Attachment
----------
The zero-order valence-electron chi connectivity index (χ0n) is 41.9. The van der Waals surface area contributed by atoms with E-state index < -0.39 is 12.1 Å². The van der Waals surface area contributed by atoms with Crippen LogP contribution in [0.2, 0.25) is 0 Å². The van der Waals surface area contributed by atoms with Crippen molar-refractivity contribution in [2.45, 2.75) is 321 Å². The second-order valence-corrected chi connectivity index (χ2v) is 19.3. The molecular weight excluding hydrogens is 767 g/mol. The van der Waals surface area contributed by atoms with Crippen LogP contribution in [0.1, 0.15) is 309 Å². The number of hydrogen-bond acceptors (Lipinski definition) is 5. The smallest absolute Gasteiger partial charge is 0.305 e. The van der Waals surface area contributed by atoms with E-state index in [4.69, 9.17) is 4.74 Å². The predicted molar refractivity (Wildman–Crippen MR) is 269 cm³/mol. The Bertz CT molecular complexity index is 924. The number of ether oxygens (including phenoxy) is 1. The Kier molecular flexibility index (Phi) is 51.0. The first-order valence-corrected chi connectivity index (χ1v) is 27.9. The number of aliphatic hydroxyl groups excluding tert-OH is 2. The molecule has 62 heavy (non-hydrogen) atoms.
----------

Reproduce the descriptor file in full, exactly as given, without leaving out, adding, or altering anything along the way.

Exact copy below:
The zero-order valence-electron chi connectivity index (χ0n) is 41.9. The van der Waals surface area contributed by atoms with E-state index < -0.39 is 12.1 Å². The van der Waals surface area contributed by atoms with Crippen LogP contribution in [0.2, 0.25) is 0 Å². The van der Waals surface area contributed by atoms with Crippen molar-refractivity contribution in [2.45, 2.75) is 321 Å². The second-order valence-corrected chi connectivity index (χ2v) is 19.3. The molecular weight excluding hydrogens is 767 g/mol. The van der Waals surface area contributed by atoms with Crippen LogP contribution in [0.1, 0.15) is 309 Å². The number of hydrogen-bond acceptors (Lipinski definition) is 5. The smallest absolute Gasteiger partial charge is 0.305 e. The van der Waals surface area contributed by atoms with E-state index in [4.69, 9.17) is 4.74 Å². The predicted molar refractivity (Wildman–Crippen MR) is 269 cm³/mol. The Bertz CT molecular complexity index is 924. The number of ether oxygens (including phenoxy) is 1. The Kier molecular flexibility index (Phi) is 51.0. The first-order valence-corrected chi connectivity index (χ1v) is 27.9. The number of aliphatic hydroxyl groups excluding tert-OH is 2. The molecule has 62 heavy (non-hydrogen) atoms.